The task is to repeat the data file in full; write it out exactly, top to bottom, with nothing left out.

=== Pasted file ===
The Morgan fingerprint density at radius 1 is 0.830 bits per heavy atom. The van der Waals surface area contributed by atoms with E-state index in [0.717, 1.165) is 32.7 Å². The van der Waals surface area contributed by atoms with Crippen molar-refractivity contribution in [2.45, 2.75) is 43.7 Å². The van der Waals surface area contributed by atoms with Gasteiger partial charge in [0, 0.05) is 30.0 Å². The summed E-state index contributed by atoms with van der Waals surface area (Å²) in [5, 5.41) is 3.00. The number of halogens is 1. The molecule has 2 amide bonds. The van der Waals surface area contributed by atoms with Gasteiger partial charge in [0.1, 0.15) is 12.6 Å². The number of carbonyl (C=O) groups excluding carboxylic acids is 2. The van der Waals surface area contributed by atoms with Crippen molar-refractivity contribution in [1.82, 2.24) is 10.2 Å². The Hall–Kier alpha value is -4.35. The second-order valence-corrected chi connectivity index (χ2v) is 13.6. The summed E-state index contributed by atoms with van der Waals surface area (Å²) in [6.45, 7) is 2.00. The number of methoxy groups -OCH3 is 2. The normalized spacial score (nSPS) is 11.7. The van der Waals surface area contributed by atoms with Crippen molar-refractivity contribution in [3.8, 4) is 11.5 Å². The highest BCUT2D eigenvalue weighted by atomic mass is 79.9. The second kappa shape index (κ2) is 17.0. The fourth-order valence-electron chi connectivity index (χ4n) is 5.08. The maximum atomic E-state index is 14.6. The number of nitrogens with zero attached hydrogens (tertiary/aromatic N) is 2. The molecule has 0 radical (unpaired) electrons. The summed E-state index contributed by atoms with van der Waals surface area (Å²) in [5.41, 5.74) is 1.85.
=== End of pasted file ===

The Morgan fingerprint density at radius 1 is 0.830 bits per heavy atom. The van der Waals surface area contributed by atoms with E-state index in [0.717, 1.165) is 32.7 Å². The van der Waals surface area contributed by atoms with Crippen molar-refractivity contribution in [2.45, 2.75) is 43.7 Å². The van der Waals surface area contributed by atoms with Gasteiger partial charge in [0, 0.05) is 30.0 Å². The summed E-state index contributed by atoms with van der Waals surface area (Å²) in [5, 5.41) is 3.00. The number of halogens is 1. The molecule has 2 amide bonds. The van der Waals surface area contributed by atoms with Gasteiger partial charge in [0.1, 0.15) is 12.6 Å². The number of carbonyl (C=O) groups excluding carboxylic acids is 2. The van der Waals surface area contributed by atoms with Crippen molar-refractivity contribution in [1.82, 2.24) is 10.2 Å². The Hall–Kier alpha value is -4.35. The second-order valence-corrected chi connectivity index (χ2v) is 13.6. The summed E-state index contributed by atoms with van der Waals surface area (Å²) in [6.45, 7) is 2.00. The number of methoxy groups -OCH3 is 2. The normalized spacial score (nSPS) is 11.7. The van der Waals surface area contributed by atoms with Crippen molar-refractivity contribution in [3.8, 4) is 11.5 Å². The highest BCUT2D eigenvalue weighted by atomic mass is 79.9. The second kappa shape index (κ2) is 17.0. The fourth-order valence-electron chi connectivity index (χ4n) is 5.08. The maximum atomic E-state index is 14.6. The number of nitrogens with zero attached hydrogens (tertiary/aromatic N) is 2. The molecule has 0 radical (unpaired) electrons. The summed E-state index contributed by atoms with van der Waals surface area (Å²) in [5.41, 5.74) is 1.85.